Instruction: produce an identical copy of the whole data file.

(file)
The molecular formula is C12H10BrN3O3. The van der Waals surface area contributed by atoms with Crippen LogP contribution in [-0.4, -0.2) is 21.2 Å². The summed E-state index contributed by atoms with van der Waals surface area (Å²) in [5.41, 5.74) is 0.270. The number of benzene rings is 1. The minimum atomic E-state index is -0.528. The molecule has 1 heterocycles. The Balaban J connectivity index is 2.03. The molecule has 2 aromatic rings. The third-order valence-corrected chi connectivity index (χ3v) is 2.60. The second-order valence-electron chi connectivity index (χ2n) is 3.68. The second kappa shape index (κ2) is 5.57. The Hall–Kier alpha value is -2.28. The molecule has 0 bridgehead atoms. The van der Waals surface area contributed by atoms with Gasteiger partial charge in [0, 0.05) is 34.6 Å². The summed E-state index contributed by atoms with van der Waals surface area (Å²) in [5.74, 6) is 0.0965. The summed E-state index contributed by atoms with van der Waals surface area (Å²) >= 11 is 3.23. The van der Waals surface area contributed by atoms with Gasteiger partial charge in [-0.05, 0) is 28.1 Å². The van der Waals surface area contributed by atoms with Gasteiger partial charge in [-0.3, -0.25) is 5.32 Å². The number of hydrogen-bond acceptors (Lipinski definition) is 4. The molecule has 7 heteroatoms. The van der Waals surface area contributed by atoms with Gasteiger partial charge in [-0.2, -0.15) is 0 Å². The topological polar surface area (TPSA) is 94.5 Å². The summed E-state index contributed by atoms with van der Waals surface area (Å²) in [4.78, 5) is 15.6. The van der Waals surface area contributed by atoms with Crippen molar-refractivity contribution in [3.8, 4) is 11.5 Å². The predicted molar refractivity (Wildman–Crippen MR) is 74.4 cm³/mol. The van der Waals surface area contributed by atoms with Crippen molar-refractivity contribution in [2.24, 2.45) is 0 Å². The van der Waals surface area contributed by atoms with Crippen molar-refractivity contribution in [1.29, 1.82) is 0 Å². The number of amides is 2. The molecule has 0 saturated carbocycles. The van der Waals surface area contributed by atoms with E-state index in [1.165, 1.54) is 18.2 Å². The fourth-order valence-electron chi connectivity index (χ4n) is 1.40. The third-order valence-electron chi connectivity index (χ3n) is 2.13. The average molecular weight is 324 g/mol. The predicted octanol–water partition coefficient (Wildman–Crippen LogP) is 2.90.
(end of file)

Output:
The molecular formula is C12H10BrN3O3. The van der Waals surface area contributed by atoms with Crippen LogP contribution in [-0.4, -0.2) is 21.2 Å². The summed E-state index contributed by atoms with van der Waals surface area (Å²) in [5.41, 5.74) is 0.270. The number of benzene rings is 1. The minimum atomic E-state index is -0.528. The molecule has 1 heterocycles. The Balaban J connectivity index is 2.03. The molecule has 2 aromatic rings. The third-order valence-corrected chi connectivity index (χ3v) is 2.60. The second-order valence-electron chi connectivity index (χ2n) is 3.68. The second kappa shape index (κ2) is 5.57. The Hall–Kier alpha value is -2.28. The molecule has 0 bridgehead atoms. The van der Waals surface area contributed by atoms with Gasteiger partial charge in [0, 0.05) is 34.6 Å². The summed E-state index contributed by atoms with van der Waals surface area (Å²) in [5.74, 6) is 0.0965. The summed E-state index contributed by atoms with van der Waals surface area (Å²) >= 11 is 3.23. The van der Waals surface area contributed by atoms with Gasteiger partial charge in [-0.05, 0) is 28.1 Å². The van der Waals surface area contributed by atoms with Gasteiger partial charge in [-0.3, -0.25) is 5.32 Å². The number of hydrogen-bond acceptors (Lipinski definition) is 4. The molecule has 7 heteroatoms. The van der Waals surface area contributed by atoms with Gasteiger partial charge in [-0.2, -0.15) is 0 Å². The topological polar surface area (TPSA) is 94.5 Å². The summed E-state index contributed by atoms with van der Waals surface area (Å²) in [4.78, 5) is 15.6. The van der Waals surface area contributed by atoms with Crippen molar-refractivity contribution in [3.8, 4) is 11.5 Å². The predicted molar refractivity (Wildman–Crippen MR) is 74.4 cm³/mol. The van der Waals surface area contributed by atoms with Crippen molar-refractivity contribution in [2.24, 2.45) is 0 Å². The van der Waals surface area contributed by atoms with Crippen molar-refractivity contribution in [1.29, 1.82) is 0 Å². The number of amides is 2. The molecule has 0 saturated carbocycles. The van der Waals surface area contributed by atoms with E-state index in [1.165, 1.54) is 18.2 Å². The fourth-order valence-electron chi connectivity index (χ4n) is 1.40. The third-order valence-electron chi connectivity index (χ3n) is 2.13. The average molecular weight is 324 g/mol. The predicted octanol–water partition coefficient (Wildman–Crippen LogP) is 2.90.